It was really roaring. I have been in a lot of hurricanes and I’ve never seen anything like Hugo; it was real scary. So we kept holding on there. At some point I heard a piece of plywood flapping. The wind had torn loose the cement nails. I told Peewee, we’re really in it. But the eye will hit us, and when it does we’ll go out and nail it up really well. So somewhere around 2:30 or three in the morning I’m not sure exactly what time, the eye hit and we went outside to nail it up.

There was a lot of wreckage everywhere. We saw two trailers totally demolished. One had nothing left but the floor. As we took out our hammers and took all the plywood down, on the south end of the house I saw a rafter, about 16 foot long, three-by-six inch beam with concrete at one end stuck through one of my windows.

We got to work and after a bit the eye passed and the storm came again, but from the west this time, and it seemed like it was mad. Apparently it felt it didn’t do a good job the first time and was coming back with a vengeance — it started just wiping out everything. I saw galvanized roofing pulled up from the opposite side of the house.

We just waited it out and maybe 5 a.m., I’m not sure, when it was all over, I looked outside. There was cable all over the ground. The pole carrying power to my house was broken into three pieces. Sheets of galvanized that had flown through the air went through one sheet of the plywood I had put up and stuck in there, so there was no way to pull it out.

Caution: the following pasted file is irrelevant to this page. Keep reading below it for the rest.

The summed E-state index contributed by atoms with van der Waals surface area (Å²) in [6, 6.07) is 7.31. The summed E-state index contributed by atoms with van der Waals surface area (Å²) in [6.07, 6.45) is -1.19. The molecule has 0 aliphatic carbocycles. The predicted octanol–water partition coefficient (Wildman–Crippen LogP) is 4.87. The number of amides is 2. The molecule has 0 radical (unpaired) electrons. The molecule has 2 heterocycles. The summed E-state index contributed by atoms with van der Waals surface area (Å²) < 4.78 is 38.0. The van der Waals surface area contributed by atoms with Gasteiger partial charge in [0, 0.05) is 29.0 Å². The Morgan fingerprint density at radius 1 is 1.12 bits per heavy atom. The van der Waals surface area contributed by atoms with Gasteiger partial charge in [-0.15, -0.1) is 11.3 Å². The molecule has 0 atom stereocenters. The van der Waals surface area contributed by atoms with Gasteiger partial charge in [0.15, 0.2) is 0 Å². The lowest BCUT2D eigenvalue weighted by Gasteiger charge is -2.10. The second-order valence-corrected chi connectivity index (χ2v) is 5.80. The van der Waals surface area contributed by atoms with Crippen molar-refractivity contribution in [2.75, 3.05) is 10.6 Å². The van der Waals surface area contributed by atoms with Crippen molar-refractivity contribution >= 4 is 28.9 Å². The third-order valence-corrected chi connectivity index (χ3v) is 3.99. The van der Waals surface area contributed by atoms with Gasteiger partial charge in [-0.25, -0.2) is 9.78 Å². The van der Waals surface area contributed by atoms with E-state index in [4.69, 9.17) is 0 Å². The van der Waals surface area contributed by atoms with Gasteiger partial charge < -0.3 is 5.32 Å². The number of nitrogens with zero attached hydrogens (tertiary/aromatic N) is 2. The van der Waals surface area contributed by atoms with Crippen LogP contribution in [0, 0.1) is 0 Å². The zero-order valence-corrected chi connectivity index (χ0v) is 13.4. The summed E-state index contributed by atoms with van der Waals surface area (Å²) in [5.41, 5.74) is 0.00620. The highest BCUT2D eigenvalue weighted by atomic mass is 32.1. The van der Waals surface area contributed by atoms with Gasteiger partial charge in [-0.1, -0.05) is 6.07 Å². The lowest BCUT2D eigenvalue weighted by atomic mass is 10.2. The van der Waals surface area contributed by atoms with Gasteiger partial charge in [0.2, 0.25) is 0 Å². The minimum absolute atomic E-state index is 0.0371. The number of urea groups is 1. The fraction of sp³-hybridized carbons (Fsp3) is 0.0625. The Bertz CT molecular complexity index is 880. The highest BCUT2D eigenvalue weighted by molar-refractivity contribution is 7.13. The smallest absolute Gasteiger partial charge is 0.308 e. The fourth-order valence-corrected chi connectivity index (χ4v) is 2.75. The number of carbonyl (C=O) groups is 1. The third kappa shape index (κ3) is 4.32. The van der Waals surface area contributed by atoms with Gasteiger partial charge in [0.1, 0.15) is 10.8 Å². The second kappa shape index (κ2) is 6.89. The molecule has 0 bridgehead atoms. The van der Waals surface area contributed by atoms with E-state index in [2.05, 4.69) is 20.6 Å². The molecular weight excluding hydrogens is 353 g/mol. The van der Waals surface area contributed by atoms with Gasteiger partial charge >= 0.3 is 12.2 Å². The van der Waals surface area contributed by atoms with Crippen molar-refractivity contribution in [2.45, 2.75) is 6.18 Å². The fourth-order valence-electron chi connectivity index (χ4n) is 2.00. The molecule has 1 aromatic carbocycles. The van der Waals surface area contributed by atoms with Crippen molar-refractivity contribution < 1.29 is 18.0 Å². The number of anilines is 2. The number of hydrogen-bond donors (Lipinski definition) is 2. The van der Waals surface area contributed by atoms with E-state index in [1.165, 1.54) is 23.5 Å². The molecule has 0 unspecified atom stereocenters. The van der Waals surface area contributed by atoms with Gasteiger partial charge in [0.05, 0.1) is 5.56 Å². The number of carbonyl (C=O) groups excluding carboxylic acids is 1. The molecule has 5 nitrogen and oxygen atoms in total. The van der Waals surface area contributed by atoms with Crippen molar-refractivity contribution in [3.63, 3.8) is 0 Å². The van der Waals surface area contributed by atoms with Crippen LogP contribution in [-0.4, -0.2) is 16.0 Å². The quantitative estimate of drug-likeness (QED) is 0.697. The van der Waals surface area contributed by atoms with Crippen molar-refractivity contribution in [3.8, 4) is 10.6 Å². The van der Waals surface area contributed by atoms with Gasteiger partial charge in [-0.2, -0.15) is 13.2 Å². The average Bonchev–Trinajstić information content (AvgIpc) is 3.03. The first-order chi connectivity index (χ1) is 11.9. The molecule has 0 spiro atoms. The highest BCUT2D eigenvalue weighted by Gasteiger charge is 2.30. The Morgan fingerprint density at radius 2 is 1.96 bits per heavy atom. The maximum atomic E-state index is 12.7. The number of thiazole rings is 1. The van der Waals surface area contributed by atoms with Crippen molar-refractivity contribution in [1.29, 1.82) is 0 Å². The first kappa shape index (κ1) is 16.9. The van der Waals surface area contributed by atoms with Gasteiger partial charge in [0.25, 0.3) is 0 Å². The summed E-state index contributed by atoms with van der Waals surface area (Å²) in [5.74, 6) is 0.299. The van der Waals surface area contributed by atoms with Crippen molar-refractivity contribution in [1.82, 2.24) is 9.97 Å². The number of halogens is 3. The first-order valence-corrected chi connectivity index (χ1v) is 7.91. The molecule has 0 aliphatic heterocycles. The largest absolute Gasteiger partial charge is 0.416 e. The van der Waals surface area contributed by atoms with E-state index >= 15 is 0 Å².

At the south end, a two-by-four went through my roof. And outside in the yard I saw another two-by-four stuck right into a coconut tree.

Practically all the coconut trees were on the ground. I saw total disaster all around, like it had been burned or a bomb had gone off. All the neighbors were lamenting and crying. Some of them had lost everything, especially those in trailers. It looked like someone dropped an atomic bomb here on St. Croix.

I count myself lucky: All I suffered was a single hole in my roof, a balcony was destroyed and some shingles blew off. I consider that that very lucky compared to all those people who lost so much.

I wasn’t sure how my brother made out and Peewee wanted to know how his house made out, so we grabbed a machete and he, his wife, me and my wife, we headed out. There were all kinds of trees on the road, mahogany, tamarind, coconut, all, torn up. Centerline (Road) was totally impassable.

We got as far as Estate Carlton and while trying to go to where my brother was, we met him coming down Centerline. He had lost more than half his roof and he lost a lot of his military clothes that went flying everywhere. His house got pretty much ripped up.

Then we went into Williams Delight. We saw houses ruined left and right. There was a two-story house with the top floor all gone — picked up and thrown down on the ground.